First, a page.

They Said Autism Meant He’d Need Life-Long Care—Then He Got a Rubik’s Cube

For most of us, a Rubik’s Cube is an iconic 80s symbol of a really tough problem-and one we’d never attempt to solve. (As a child, my own grandmother would WOW me with her ability to solve one.)  But for one California family, the Parks, the Rubik’s Cube is not an impossible-to-solve problem; rather, it’s the solution to one: their autistic son Max’s struggles with social and fine motor skills.

At age 2, Max Park was diagnosed with moderate to severe autism. His parents Miki and Schwan were told that Max would most likely need assistance for the rest of his life. For any parent, an autism diagnosis is devastating and full of unknowns—but for Max’s parents, it would not be one that would define their child.

As Max grew, his mom Miki says, he faced social skills and fine motor delays common to those diagnosed with autism. “Max has many social challenges of creating conversation and understanding non-verbal cues and emotional expression on other people’s faces,” she says. But she never could have guessed that the solution for both Max’s social delays and fine motor weakness was something most people consider a un-solvable problem — a Rubik’s Cube.

Max at age 10 solving cubes at home. Screenshot:Fox 5 San Diego

“Max was about 10 years old when he first received a cheap cube in a happy meal lunch from a local diner, ” she says. “We thought it would be a good therapy tool for his fine motor skills as he had difficulty opening up a twist off coke bottle cap.” The cube WAS great for Max’s fine motor skills, but the Parks soon realized that participating in local cubing competitions—what is now popularly known as “speedcubing”–would be great practice for Max’s social skills as well.

“At that time we knew Max was fascinated with speedcubing from Youtube, but we had no idea he was any good,” Miki says.

It didn’t take long for Max to prove that he WAS good—at his first competition at age 10, he had an average solve time on the 3×3 Rubik’s cube of about 20 seconds. At his second competition, he won first place for the solving of the larger 6×6 cube. Miki and Schwan were delighted by Max’s cubing success, but were even more thrilled by his SOCIAL success. “It was almost immediately we saw a calm from Max as soon as he was in competition cubing. After a few competitions, we noticed that he was having very short interactions with other cubers. We were probably more excited about his developing interest in speaking with other cubers, than the fact that he place 1st place in 6×6,” says Miki.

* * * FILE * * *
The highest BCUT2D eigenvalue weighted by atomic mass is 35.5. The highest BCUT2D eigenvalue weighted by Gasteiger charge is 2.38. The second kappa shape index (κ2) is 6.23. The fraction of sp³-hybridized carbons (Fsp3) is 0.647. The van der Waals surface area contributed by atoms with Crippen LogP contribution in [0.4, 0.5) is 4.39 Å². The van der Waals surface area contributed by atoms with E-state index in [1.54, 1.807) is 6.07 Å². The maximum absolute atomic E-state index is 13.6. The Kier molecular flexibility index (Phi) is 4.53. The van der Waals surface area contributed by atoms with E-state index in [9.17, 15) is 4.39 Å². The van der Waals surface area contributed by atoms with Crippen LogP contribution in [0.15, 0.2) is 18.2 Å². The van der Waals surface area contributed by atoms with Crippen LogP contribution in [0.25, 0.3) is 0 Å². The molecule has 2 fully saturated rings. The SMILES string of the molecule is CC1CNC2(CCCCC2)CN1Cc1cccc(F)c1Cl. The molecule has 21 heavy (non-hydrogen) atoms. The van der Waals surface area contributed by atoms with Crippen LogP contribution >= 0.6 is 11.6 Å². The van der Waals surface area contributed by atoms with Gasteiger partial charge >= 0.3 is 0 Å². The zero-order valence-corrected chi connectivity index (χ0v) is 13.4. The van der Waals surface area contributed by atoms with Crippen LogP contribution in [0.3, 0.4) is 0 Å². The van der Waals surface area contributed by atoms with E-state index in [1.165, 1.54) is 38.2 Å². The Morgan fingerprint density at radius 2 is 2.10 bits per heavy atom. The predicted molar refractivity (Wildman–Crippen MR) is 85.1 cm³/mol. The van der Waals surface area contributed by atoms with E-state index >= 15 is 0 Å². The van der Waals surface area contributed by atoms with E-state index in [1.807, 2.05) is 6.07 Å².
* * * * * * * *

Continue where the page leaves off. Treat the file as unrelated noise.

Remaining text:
Photo: Max and Miki Park in Paris at the Rubik’s Cube World Championships. Courtesy Max Park.

Soon, Max, whose cubing YouTube channel is “MaxFast” got really, REALLY fast at speedcubing. At the 2017 Cubing USA Nationals in July, he won the top title, U.S. National Champion, on the traditional Rubik’s Cube, with an average solve time of just 7.06 seconds. And he also took home the National Champion title in the 4×4 cube, 5×5 cube, one One-Handed (yes, one-handed) solve events! At just age 15, Max has 4 National Championships—and one week later, he one-upped himself, winning the WORLD Championship in Paris, France in both the traditional 3×3 Rubik’s Cube and the One-Handed events. His average solve times? 6.85 seconds with two hands, and 10.31 seconds with one. (Did anyone else’s jaw just drop?? Simply AMAZING!) While he was at it, Max also set a new world record with that 10.31 one-handed average solve.